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“Passwords Protect My Stuff” – a Study of Children’s Password Practices



Yee-Yin Choong, Mary F. Theofanos, Karen Renaud, Suzanne Prior


Children use technology from a very young age, and often have to authenticate. The goal of this study is to explore children’s practices, perceptions, and knowledge regarding passwords. Given the limited work to date and that the world’s cyber posture and culture will be dependent on today’s youth, it is imperative to conduct cyber-security research with children. We conducted surveys of 189 3rd to 8th graders from two Midwest schools in the United States (US). We found that children have on average 2 passwords for school and 3 to 4 passwords for home. They kept their passwords private and didn’t share with others. They created passwords with an average length of 7 (3rd to 5th graders) and 10 (6th to 8th graders). But, only about 13% of the children created very strong passwords. Generating strong passwords requires mature cognitive and linguistic capabilities which children at this developmental stage have not yet mastered. They believed that passwords provide access control, protect their privacy and keep their “stuff” safe. Overall, children had appropriate mental models of passwords and demonstrated good password practices. Cyber-security education should strive to reinforce these positive practices while continuing to provide and promote age-appropriate developmental security skills. Given the study’s sample size and limited generalizability, we are expanding our research to include children from 3rd to 12th graders across multiple US school districts.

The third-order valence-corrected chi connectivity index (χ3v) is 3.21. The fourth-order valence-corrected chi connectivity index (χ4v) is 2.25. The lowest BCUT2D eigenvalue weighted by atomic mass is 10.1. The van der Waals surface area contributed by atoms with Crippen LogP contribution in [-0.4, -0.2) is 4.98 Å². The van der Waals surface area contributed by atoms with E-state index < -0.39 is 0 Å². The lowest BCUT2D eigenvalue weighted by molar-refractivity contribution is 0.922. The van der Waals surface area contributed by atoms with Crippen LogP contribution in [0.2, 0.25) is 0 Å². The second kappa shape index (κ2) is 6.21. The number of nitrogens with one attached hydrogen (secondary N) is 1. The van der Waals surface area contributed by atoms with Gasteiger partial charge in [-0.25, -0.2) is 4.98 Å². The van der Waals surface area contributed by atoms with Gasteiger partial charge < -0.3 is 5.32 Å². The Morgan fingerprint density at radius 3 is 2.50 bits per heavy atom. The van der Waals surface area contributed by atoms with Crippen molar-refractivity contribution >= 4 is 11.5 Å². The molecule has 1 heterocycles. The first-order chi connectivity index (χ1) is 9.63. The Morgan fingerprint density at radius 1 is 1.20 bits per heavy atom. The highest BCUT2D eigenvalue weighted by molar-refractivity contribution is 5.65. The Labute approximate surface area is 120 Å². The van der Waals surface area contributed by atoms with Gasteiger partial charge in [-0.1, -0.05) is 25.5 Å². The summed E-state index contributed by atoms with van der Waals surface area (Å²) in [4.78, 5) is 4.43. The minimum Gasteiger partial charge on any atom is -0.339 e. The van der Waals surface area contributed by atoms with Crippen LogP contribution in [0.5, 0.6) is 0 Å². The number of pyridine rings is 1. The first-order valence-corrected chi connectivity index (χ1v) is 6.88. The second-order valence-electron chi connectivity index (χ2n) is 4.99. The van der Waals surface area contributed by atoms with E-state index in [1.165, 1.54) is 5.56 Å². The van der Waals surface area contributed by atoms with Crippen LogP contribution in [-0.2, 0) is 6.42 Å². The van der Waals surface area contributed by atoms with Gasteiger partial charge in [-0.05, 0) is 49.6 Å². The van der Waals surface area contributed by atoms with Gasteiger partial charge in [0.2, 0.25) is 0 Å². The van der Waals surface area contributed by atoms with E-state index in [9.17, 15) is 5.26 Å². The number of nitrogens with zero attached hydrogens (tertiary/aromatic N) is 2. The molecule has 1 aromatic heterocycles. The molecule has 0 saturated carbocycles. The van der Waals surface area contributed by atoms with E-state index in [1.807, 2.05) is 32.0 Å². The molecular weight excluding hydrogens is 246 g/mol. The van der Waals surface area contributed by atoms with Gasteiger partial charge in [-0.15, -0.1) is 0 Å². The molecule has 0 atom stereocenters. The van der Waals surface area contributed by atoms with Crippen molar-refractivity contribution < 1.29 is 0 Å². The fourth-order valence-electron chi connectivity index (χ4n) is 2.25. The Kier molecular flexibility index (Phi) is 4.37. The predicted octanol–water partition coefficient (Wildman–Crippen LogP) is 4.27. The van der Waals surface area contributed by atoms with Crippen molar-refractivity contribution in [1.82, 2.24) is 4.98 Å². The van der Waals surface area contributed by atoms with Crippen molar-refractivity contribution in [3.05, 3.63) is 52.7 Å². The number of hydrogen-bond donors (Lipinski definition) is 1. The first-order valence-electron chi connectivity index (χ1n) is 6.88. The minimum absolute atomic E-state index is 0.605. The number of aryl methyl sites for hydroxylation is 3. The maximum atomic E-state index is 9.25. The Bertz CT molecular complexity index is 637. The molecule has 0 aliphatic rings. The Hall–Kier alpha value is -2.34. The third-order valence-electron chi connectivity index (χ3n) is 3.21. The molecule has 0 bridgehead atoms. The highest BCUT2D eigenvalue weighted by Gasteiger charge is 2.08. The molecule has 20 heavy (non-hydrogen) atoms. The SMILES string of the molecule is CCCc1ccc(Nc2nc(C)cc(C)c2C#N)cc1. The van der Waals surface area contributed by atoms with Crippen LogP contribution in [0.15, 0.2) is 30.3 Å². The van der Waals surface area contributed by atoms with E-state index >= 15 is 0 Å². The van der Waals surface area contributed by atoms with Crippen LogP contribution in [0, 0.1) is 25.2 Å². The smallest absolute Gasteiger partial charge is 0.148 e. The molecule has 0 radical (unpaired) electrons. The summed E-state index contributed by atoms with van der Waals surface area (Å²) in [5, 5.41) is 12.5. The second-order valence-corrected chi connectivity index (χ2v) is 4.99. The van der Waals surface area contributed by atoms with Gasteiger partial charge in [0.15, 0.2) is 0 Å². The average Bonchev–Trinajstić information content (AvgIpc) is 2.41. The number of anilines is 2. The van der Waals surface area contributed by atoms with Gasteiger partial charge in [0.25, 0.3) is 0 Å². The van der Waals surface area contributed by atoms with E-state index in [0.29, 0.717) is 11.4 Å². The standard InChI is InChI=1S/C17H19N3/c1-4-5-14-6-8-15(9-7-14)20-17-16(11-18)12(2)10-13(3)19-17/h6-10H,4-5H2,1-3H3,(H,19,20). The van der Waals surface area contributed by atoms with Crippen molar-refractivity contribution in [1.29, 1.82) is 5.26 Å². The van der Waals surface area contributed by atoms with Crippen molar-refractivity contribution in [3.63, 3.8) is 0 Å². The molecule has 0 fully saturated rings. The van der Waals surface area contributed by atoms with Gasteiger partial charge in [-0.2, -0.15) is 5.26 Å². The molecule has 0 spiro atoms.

Journal of Cybersecurity


Children, Passwords, Authentication, Perceptions, Password practices


Choong, Y. , Theofanos, M. , Renaud, K. and Prior, S. (2020), “Passwords Protect My Stuff” – a Study of Children’s Password Practices, Journal of Cybersecurity (Accessed June 17, 2024)


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Created March 10, 2020